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Wagner Quits Leadership Posts, Signaling Potential Senate Run

McCaskill is up for re-election next year. (Rob Kunzig/Morning Consult)

Missouri Republican Rep. Ann Wagner gave up two roles in party leadership earlier this month, signaling that the three-term congresswoman could be gearing up to challenge Democrat Sen. Claire McCaskill in 2018.

Wagner didn’t say yes or no when asked if she was preparing a run, and instead focused on Congress’ work in the coming year.

“No one’s thinking about elections. The American public is tired of that,” Wagner said in an interview last week. “What I’m most excited about right now is the opportunity to govern.”

But Wagner confirmed that she left her job chairing the National Republican Congressional Committee’s fundraising operation and stepped down from her seat at House Speaker Paul Ryan’s leadership table, a position she has held since she was elected. Leaving those positions could free up time to prepare for a Senate run.

Democrats in Missouri started preparing for Wagner to run earlier this year, digging through her record in Congress and as a state party operative. She was followed by Democratic staffers with video cameras on the campaign trail, despite having only marginal opposition for re-election.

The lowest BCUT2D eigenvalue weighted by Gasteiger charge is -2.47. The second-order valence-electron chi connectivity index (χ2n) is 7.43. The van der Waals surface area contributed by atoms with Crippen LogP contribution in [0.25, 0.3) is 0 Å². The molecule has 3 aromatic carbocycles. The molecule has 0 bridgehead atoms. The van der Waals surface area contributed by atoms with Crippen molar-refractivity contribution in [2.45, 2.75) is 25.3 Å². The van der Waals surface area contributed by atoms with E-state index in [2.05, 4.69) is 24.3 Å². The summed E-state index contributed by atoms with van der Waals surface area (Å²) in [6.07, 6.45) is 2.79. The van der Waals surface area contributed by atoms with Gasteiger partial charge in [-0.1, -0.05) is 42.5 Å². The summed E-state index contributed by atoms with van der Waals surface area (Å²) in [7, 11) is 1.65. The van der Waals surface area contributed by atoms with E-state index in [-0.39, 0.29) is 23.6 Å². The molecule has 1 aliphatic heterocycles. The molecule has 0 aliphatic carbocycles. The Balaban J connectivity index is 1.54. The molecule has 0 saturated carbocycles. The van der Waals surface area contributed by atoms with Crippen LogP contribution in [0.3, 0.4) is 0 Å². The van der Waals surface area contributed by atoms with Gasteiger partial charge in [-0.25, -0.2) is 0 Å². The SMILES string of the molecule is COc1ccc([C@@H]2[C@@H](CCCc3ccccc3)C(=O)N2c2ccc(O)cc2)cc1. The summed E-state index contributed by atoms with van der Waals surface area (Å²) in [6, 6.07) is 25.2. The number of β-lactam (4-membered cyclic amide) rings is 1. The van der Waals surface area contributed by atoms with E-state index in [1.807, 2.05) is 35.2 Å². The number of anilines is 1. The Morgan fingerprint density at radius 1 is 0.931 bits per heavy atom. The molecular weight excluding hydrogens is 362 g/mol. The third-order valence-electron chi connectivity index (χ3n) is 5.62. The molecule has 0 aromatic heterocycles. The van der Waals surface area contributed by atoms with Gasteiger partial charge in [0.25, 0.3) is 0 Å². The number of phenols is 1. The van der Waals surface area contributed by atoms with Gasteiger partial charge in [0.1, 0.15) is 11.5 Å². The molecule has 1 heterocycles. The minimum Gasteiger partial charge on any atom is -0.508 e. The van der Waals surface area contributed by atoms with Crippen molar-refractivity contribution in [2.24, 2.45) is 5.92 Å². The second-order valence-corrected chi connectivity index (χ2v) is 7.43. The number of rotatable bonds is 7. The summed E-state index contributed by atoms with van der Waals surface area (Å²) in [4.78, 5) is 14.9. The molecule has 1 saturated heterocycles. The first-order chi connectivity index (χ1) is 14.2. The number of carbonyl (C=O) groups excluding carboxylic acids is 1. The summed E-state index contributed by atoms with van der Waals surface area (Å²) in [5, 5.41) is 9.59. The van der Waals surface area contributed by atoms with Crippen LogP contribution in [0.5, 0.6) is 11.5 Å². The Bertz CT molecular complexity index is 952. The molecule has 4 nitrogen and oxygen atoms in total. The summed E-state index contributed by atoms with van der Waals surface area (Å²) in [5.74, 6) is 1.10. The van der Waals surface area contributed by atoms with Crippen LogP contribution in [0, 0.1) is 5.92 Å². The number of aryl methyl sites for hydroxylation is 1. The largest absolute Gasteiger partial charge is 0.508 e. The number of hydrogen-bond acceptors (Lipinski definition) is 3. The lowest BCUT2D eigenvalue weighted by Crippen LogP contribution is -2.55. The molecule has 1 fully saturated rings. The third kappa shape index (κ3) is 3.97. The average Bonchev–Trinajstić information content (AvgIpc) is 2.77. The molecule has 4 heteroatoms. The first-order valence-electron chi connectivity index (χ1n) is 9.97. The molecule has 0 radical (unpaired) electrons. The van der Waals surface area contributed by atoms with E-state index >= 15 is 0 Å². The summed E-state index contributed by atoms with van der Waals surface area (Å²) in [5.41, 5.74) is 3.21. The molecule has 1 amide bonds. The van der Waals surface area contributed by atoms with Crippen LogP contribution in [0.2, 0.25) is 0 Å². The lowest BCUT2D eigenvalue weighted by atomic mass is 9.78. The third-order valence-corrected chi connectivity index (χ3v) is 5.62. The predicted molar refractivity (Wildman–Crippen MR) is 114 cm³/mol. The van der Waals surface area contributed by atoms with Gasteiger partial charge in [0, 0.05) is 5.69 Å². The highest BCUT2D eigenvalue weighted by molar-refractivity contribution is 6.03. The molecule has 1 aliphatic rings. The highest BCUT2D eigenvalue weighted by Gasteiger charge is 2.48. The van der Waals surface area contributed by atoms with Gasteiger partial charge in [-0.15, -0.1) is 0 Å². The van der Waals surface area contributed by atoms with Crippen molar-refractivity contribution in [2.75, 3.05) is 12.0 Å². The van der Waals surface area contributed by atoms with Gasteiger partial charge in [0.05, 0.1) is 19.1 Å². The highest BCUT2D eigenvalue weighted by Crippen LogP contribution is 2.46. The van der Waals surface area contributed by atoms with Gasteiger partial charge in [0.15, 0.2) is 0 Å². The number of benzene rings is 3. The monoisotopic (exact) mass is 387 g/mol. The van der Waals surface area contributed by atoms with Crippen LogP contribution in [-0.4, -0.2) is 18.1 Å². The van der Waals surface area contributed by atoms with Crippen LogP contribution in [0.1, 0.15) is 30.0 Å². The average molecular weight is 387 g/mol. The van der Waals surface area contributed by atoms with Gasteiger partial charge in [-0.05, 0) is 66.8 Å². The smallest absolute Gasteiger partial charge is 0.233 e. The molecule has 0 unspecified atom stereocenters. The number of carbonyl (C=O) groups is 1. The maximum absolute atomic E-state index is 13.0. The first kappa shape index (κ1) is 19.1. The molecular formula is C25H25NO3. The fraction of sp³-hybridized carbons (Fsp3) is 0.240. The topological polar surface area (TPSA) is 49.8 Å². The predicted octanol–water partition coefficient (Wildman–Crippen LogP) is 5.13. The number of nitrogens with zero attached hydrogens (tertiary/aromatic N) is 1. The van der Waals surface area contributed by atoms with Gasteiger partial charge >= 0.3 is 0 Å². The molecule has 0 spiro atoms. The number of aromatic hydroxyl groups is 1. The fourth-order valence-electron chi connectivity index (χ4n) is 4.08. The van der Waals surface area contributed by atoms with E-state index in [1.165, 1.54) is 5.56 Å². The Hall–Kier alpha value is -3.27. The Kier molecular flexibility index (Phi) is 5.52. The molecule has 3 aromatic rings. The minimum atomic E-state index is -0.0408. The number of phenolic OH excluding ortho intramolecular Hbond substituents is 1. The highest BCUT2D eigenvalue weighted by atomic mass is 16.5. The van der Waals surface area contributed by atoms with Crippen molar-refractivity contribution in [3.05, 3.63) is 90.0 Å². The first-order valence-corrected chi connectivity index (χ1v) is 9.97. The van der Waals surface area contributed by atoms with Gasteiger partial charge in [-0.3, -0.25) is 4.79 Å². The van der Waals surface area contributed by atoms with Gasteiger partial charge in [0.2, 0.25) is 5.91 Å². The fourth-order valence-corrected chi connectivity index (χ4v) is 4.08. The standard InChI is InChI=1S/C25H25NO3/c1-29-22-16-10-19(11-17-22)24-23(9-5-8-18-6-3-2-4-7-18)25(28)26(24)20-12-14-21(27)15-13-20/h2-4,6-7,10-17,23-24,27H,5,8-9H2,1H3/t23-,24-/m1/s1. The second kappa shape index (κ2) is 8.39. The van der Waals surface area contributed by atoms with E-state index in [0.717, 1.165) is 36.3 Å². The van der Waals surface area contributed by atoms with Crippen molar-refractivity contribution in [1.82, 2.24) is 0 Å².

If she does choose to challenge McCaskill, Wagner could face some opposition from the right flank of her party back home. According to the St. Louis Post-Dispatch, she initially supported Texas Sen. Ted Cruz for president before endorsing, then un-endorsing, and then finally supporting then-candidate Donald Trump for president.

“I take people that I support very seriously,” Wagner said in the interview about Trump. “I’m excited that he won, it is a new day, and I look forward to working with him. I have reached out, and I’m going to be as helpful as I can be.”

Wagner isn’t the only Republican in the mix to challenge McCaskill. Rep. Vicky Hartzler is also giving the race a look, per Republican operatives, and activists in St. Louis are quietly pushing the state’s outgoing lieutenant governor, Peter Kinder, to consider a run.

Regardless of her opponent, McCaskill said she’s ready for a tough race.

“It’s a very familiar place for me,” McCaskill said in an interview last week. “It feels very much like what it felt like in 2011 when I was ranked the most vulnerable Democrat and I was dead meat on a hook, and there was no way I could survive. I’m used to being in an underdog position. I’m pretty comfortable here.”